A Gentleman’s Guide to Love & Murder
You may think twice about what you expect from a $27 musical after reading this review.
By Andrew Andrews
Montague Navarro has just buried his beloved mother, when a strange woman named Miss Shingle unexpectedly appears at the door of his shoddy South London flat in 1907.
Shingle tells Navarro that his mother was actually a member of the wealthy D’Ysquith family before being disowned for marrying his father, a Castilian musician who has long been deceased.
In an attempt to escape his impoverishment, “Monty” writes to Lord Asquith D’Ysquith Sr., head of the family brokerage firm, explaining his relationship and asking for employment.
After being rebuffed by D’Ysquith’s namesake son, Monty embarks on a plan to kill off the eight heirs who stand between himself and his claim to the title of Earl of Highhurst.
Along the way, Monty’s longtime love interest Sibella announces her engagement to a well-off but boring gentleman named Lionel to secure her own place in society, making Monty even more desperate to obtain his noble position and a future with his mutual love.
Full of cheeky songs (such as “I Don’t Understand the Poor” and “Better with a Man”) and silly, but not ridiculous antics, A Gentleman’s Guide to Love & Murder is a light-hearted, Tony-award-winning musical that spent three years on Broadway and two on a national tour before this Hudson Valley premiere at the CENTER for Performing Arts at Rhinebeck.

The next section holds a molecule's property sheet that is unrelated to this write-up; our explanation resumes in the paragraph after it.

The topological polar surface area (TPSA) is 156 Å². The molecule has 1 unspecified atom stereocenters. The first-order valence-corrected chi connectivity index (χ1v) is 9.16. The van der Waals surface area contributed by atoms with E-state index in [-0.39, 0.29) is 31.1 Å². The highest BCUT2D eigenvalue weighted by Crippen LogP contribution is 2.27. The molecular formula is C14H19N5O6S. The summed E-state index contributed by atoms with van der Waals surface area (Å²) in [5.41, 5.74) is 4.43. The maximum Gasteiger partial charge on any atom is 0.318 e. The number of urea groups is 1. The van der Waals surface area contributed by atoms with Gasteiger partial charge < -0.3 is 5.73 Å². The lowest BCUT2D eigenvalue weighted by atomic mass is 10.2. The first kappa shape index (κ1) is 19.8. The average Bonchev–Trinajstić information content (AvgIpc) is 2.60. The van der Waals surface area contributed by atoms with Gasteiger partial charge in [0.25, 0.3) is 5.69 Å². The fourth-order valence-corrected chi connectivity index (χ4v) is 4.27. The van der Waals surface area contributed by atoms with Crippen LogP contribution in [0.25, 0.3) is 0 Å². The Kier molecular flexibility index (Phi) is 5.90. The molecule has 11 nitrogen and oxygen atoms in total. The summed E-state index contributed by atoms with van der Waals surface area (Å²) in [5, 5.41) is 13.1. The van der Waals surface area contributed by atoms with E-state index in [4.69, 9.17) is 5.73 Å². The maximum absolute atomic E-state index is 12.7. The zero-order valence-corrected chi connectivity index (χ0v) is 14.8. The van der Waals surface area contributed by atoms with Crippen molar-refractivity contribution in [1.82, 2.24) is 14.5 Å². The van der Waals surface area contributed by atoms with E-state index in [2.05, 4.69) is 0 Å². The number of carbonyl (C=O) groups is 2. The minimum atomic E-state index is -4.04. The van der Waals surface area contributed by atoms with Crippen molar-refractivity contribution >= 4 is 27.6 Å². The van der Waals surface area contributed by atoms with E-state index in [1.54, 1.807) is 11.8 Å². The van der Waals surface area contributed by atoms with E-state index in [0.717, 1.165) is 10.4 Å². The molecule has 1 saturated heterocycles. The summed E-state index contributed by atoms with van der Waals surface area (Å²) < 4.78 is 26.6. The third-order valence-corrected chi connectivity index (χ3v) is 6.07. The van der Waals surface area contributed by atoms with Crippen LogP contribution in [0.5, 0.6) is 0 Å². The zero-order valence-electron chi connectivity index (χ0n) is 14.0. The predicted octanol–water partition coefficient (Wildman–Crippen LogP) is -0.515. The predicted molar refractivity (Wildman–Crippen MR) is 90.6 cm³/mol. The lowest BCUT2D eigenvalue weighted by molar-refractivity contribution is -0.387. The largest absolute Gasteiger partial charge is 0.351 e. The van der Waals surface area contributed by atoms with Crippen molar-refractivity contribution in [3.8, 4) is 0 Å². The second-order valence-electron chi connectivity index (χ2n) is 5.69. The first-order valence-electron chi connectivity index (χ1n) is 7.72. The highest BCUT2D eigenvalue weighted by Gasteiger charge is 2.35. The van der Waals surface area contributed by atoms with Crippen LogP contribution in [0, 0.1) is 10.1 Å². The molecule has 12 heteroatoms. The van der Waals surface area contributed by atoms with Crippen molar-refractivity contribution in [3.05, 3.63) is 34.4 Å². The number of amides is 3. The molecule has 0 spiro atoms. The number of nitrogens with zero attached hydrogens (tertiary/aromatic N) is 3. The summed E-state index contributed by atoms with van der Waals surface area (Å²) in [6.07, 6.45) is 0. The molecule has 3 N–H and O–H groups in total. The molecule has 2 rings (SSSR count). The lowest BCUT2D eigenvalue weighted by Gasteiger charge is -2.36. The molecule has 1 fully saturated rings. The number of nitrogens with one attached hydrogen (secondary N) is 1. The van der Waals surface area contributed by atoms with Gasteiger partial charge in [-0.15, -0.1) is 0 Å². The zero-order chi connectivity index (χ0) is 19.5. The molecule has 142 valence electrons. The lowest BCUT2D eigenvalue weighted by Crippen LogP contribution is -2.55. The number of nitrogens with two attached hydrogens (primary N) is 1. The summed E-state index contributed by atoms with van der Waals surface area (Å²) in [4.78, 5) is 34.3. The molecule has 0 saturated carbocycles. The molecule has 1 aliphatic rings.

Gentleman’s Guide is one of those perfectly-blithesome musicals that’s likely as easy to pull-off as it is to enjoy.
Nonetheless, this performance by Up in One Productions was quite well done, with a full seven-piece orchestra behind the scenes and a talented cast of eleven on stage.
The production is highly-entertaining, and after comparing the singing to the soundtrack by the Broadway cast, I have to say that the delivery of the musical numbers was every bit as good as the original recording!
The company skews a little younger than the roles they perform, but the casting is otherwise good, and although the actors are still developing their talent to its fullest potential, the performance by everyone involved is worthy of applause. The vocals by Gianna Tucci particularly stand out, as does the zany performance by Thomas Netter of almost every other member of the D’Ysquith family.
The costume design by Anita Otey and Bill Ross is exquisite, defining a unique personality for every character.
Although not as professional as a show at the shuttered-for-winter Mac-Haydn Theatre in Chatham, this production at The CENTER is loads of fun, and the low ticket price will make you feel like you’re getting away with murder!
Andrew Andrews attended A Gentleman’s Guide to Love & Murder at The Center for Performing Arts in Rhinebeck on Friday, November 5, 2021 @ 8:00pm to write this review.
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